How Assets Tokenization Will Democratize Investing and Wealth Creation


When it comes to investing in technology, we need to realise that the greatest wealth is created by being an early investor in innovation. Making such investment requires believing in something before most people understand it. Technologies companies such as Google, Facebook, Netflix, and other American based companies achieved massive success and higher market capitalization through various iterated investor rounds ranging from private investors to public investors post the IPO that have seen them ranging from half a billion dollars to almost a trillion dollars market capitalization. These investment opportunities are unfortunately not often easily accessible to the masses and let alone accessible to African countries. There are several criteria required by the Securities Exchange Commission of the USA that would not let anyone participate publicly in such investment opportunities.


The blockchain technology allows everyone around the world to become an active participant as an investor by leveraging its underlying infrastructure and investing in assets that are tokenized. The way we invest in assets is being fundamentally challenged in today’s era with the use of Blockchain and Cryptoassets through what is known as tokenization; thus, creating a new financial industry that threatens existing systems, and those who are not prepared risk being left behind.


The tokenization of assets refers to the process of issuing a blockchain token (specifically, a security token) that digitally represents a real tradable asset—in many ways similar to the traditional process of securitization, with a modern twist. These security tokens are created through a type of initial coin offering (ICO) sometimes referred to as a security token offering (STO) to distinguish it from other types of ICOs, which can produce different tokens such as equity, utility, or payment tokens. An STO can be used to create a digital representation—a security token—of an asset, meaning that a security token could represent a share in a company, ownership of a piece of real estate, or participation in an investment fund. These security tokens can then be traded on a secondary market.




A new “token economy” offers the potential for a more efficient and fair financial world by greatly reducing the friction involved in the creation, buying, and selling of securities. There are four key advantages that tokenization provides for both investors and sellers:


  • Greater liquidity: By tokenizing assets—especially private securities or typically illiquid assets such as fine art—these tokens can then be traded on a secondary market of the issuer’s choice. This access to a broader base of traders increases the liquidity, benefiting investors who consequently have more freedom and sellers because the tokens benefit from the “liquidity premium,” thereby capturing greater value from the underlying asset.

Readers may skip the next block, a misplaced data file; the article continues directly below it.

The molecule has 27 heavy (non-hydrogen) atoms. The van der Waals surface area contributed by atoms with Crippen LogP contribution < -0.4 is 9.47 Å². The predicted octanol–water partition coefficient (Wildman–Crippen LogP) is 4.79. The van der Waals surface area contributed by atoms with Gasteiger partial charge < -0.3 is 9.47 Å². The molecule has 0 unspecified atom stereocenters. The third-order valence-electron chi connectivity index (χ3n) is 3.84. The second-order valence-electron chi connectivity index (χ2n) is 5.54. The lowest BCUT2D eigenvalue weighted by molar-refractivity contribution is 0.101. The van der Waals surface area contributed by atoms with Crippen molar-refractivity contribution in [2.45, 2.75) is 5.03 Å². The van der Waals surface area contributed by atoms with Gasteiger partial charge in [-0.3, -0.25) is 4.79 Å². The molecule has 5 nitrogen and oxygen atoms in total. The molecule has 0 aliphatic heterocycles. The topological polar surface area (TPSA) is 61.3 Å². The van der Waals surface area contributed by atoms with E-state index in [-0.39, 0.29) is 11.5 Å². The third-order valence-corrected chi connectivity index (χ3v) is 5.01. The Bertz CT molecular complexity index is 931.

• Faster and cheaper transactions Because the transaction of tokens is completed with smart contracts (software algorithms integrated into a blockchain with trigger actions based on pre-defined parameters), certain parts of the exchange process are automated. This automation can reduce the administrative burden involved in buying and selling, with fewer intermediaries needed, leading to not only faster deal execution, but also lower transaction fees.


  • More transparency: A security token can have the token-holder’s rights and legal responsibilities embedded directly onto the token, along with an immutable record of ownership. These characteristics promise to add transparency to transactions, allowing you to know with whom you are dealing, what your and their rights are, and who has previously owned this token.


  • More accessible: Importantly, tokenization could open investment opportunities in assets to a much wider audience thanks to reduced minimum investment amounts and lockup periods, hence providing a democracy in investing opportunities. Tokens are highly divisible, meaning investors can purchase tokens that represent incredibly small percentages of the underlying assets. If each order is cheaper and easier to process, it will open the way for a significant reduction of minimum investment amounts. Moreover, the higher liquidity of security tokens could also reduce minimum investment periods since investors can exchange their tokens on the secondary markets, which are theoretically global and 24/7 (subject to regulatory limits).



Some obstacles need to be overcome, however, if tokenization and the broader token economy are to take off. A big problem revolves around regulatory alignment, especially because blockchain-based platforms are de facto decentralized. Security regulations are typically technology agnostic, meaning that security tokens, depending on their exact features, can fall under the full scope of relevant security regulations, which can vary significantly from jurisdiction to jurisdiction. This is true not just for the creation and initial sale of the tokens, but also for trading them on secondary markets. Consequently, many of the advantages of tokenization are undermined if regulations prevent the free and international exchange of security tokens. What is needed are compliant methods of creating and exchanging tokens in a domestic and, ideally, international scope. International regulatory alignment is an unlikely milestone soon, but adding clarity to the regulatory environment for security tokens and facilitating compliant involvement in the token economy is a possible and necessary path forward if the opportunities are to be realized.


Within the Democratic Republic of Congo, engaging in open discussions with the Central Bank to promote the need to recognise cryptoassets as legally tradeable commodities to the same title as gold and other traditional commodities could loosen up tensions around these assets and most importantly create a clear path toward fostering the digital economy. This could be achieved by implementing what is known as “Stablecoins”, crypto currency coins that are developed to reduce the immense volatility that happens in the crypto market place, thus allowing more liquid opportunities for investing and developing a digital economy.


What financial institutions will need to consider taking part in the democratized trusted token economy